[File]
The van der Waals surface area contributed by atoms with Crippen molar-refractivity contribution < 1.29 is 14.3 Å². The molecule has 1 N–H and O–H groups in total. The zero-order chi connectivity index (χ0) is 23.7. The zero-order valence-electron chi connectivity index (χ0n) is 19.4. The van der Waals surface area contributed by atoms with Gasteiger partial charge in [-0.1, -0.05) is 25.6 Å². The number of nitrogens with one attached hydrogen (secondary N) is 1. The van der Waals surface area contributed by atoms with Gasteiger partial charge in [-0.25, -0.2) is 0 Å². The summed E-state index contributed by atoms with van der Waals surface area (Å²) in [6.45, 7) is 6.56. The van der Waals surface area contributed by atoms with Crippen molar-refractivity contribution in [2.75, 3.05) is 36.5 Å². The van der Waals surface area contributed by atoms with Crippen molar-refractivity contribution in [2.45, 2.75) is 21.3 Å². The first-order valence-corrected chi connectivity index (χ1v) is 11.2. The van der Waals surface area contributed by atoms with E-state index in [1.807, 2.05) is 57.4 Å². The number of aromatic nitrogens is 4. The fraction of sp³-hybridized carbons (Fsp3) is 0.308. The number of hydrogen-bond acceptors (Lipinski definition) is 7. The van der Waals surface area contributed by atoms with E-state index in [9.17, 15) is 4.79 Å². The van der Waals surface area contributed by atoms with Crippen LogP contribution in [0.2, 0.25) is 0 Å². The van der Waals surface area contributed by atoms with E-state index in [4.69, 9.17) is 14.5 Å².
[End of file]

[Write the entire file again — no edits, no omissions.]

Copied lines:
The van der Waals surface area contributed by atoms with Crippen molar-refractivity contribution < 1.29 is 14.3 Å². The molecule has 1 N–H and O–H groups in total. The zero-order chi connectivity index (χ0) is 23.7. The zero-order valence-electron chi connectivity index (χ0n) is 19.4. The van der Waals surface area contributed by atoms with Gasteiger partial charge in [-0.1, -0.05) is 25.6 Å². The number of nitrogens with one attached hydrogen (secondary N) is 1. The van der Waals surface area contributed by atoms with Gasteiger partial charge in [-0.25, -0.2) is 0 Å². The summed E-state index contributed by atoms with van der Waals surface area (Å²) in [6.45, 7) is 6.56. The van der Waals surface area contributed by atoms with Crippen molar-refractivity contribution in [2.75, 3.05) is 36.5 Å². The van der Waals surface area contributed by atoms with Crippen molar-refractivity contribution in [2.45, 2.75) is 21.3 Å². The first-order valence-corrected chi connectivity index (χ1v) is 11.2. The van der Waals surface area contributed by atoms with E-state index in [1.807, 2.05) is 57.4 Å². The number of aromatic nitrogens is 4. The fraction of sp³-hybridized carbons (Fsp3) is 0.308. The number of hydrogen-bond acceptors (Lipinski definition) is 7. The van der Waals surface area contributed by atoms with E-state index in [9.17, 15) is 4.79 Å². The van der Waals surface area contributed by atoms with Crippen LogP contribution in [0.2, 0.25) is 0 Å². The van der Waals surface area contributed by atoms with E-state index in [4.69, 9.17) is 14.5 Å².